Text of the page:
Strange though it may seem, when I wrote the first book of the Merlin Codex (Celtika, 2001) I had not intended the ‘Merlin’ character to be the Arthurian Merlin at all.
In interviews about the Merlin Codex I’ve been asked many questions about my relationship with the Arthurian legend. As with many writers, I’m sure, it is deeply engrained within me. A part of my culture; a part of the romance between writer and the mythological past. And yet, I had not intended Merlin to be that Merlin.
The Merlin in my cycle of stories, the Codex, is a configuration of ideas; the endlessly travelling traveller; the man outside of Time; the wise man and the Fool, embodied in the flesh; the shape-changer who challenges nature. Merlin is the consummate dream of Power over Nature and Weakness over Man.
His name is a nickname. It means ‘cannot tie his laces’. This relates to me. I’m hopeless with laces and knots.
But from such small mundanities, ideas can arise, and stories. After all, what hero did not fail before he succeeded? My Merlin is engaged with life; helpful, passionate, generous (with the exception of using his powers of enchantment), insecure, focussing always on the simple fact that we all walk a path and we must always deal with the ‘crossing place’:
Where we meet and where we part;
The crossing place is where we test our heart
The moment’s pause; the road where we make selection.
The Shaping Place!
At this crossing, we find our next direction.
I’ll come to The Broken Kings in a moment, but first: Dame Diana Rigg! Magnificent! She played Medea, enchantress and lover of Jason, in the play by Euripedes. She was Medea in every aspect. She bestrode the stage. Jason grimaced and dissembled. The bronze shields that lined her palace rang with the fury of her striking as she challenged Jason for his affair with another woman, then brutally slaughtered his two sons by her as he wept, useless and disempowered, before the fury of the Colchean sorceress.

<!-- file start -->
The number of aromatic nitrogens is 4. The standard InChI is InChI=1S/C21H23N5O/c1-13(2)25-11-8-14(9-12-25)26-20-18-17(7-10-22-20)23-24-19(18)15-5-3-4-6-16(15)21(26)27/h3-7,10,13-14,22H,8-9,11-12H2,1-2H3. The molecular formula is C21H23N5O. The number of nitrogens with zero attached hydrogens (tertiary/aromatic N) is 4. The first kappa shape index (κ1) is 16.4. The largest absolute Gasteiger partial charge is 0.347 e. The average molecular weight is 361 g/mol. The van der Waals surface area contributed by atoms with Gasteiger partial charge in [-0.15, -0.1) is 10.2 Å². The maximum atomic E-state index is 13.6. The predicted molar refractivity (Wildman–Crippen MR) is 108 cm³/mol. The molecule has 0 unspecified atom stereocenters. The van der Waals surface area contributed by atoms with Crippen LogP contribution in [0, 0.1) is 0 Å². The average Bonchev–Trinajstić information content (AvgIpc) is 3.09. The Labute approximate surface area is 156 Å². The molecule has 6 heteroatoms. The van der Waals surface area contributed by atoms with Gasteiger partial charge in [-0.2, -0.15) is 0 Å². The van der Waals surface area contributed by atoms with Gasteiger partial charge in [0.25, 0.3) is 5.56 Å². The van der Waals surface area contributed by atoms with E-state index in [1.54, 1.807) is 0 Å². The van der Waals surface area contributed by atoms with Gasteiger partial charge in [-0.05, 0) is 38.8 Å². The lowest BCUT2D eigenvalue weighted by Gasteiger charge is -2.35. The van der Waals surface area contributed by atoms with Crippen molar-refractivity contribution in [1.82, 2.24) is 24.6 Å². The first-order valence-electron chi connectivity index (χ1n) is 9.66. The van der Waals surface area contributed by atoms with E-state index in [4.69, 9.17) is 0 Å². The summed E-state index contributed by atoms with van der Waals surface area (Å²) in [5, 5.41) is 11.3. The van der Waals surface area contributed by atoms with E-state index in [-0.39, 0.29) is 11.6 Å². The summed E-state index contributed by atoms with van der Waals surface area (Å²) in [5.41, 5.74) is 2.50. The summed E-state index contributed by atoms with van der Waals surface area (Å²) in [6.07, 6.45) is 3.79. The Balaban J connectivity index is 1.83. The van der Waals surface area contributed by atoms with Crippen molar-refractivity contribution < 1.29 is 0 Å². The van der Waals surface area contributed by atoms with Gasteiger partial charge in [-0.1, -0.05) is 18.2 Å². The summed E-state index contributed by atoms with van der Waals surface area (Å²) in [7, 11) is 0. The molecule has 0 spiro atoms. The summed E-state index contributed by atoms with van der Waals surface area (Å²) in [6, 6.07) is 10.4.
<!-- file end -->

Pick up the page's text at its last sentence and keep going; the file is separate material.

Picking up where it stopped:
This was in the Almeida theatre, late 90s. I can still hear and feel the fury. I can still see the joky, inaudible chatter and the blood-stained squirming of the two young actors who had been ‘slaughtered’, now entombed in a glass coffin high on the theatre wall.
And yes: the thought: could any mother – especially one gifted in magic and illusion — allow the death of her sons?
The answer can be found in Celtika.
I wrote Celtika and The Iron Grail back to back: Jason’s search for his sons, hidden from Jason my their mother; his new ship-load of Argonauts, and Merlin’s recruitment to that fabled ship: Argo herself.
They were demanding but enjoyable novels to write, and particularly enjoyable was the gathering together of the myths of many continents and many ages. It has always been a passion of mine to play fast and loose with Time. Literary mechanisms can always be found to bring Time out of its linear dimension.
The Broken Kings extends the story of Merlin in particular, and his ages-long love affair with Medea; and his passion for Niiv, a Finnish enchantress of limited power but great affection and mischief. Merlin is young. By not using his powers of enchantment, he suspends age. But in The Broken Kings, he breaks. Responsibility comes into his life. He ceases to be the self-centred vagrant of so many thousands of years.
But the way this happens to him is as knotty and as tied as the laces he could never tie, when he was just a child. Jason’s ship Argo has always been a character to me, a ship slowly built, layer by layer, over the same thousands of years; and she has a guilty secret that she will only confide in Merlin.
All three books are connected, but written in slightly different styles. I’d planned a rip-roaring adventure for Book 3, but the story changed, deepened, became more intricate, very interesting to me (still exciting!). And to revisit my favourite Greek island — Minoan Crete, but an island in alternative worlds of space and history — was a true joy. And Arthurian Pendragon features more strongly, though he is ‘unborn’ as yet; so there was an authorial change of mind: Merlin will become that enchanter of Arthurian tradition, but not for several hundred years.
This is very much the way I work – that a novel suggests new ideas within the same world, but not in the form of sequels.
I’d intended to write a new ‘Mythago’ after The Iron Grail, but a fascination with the existence of the Unborn, pre-ghosts if you like – Arthur included – and the notion of a great conflict of old magic and new science, set on the mysterious island of Crete, intervened.
It is from characters – even ancient, sentient ships – that stories emerge like tangled dreams.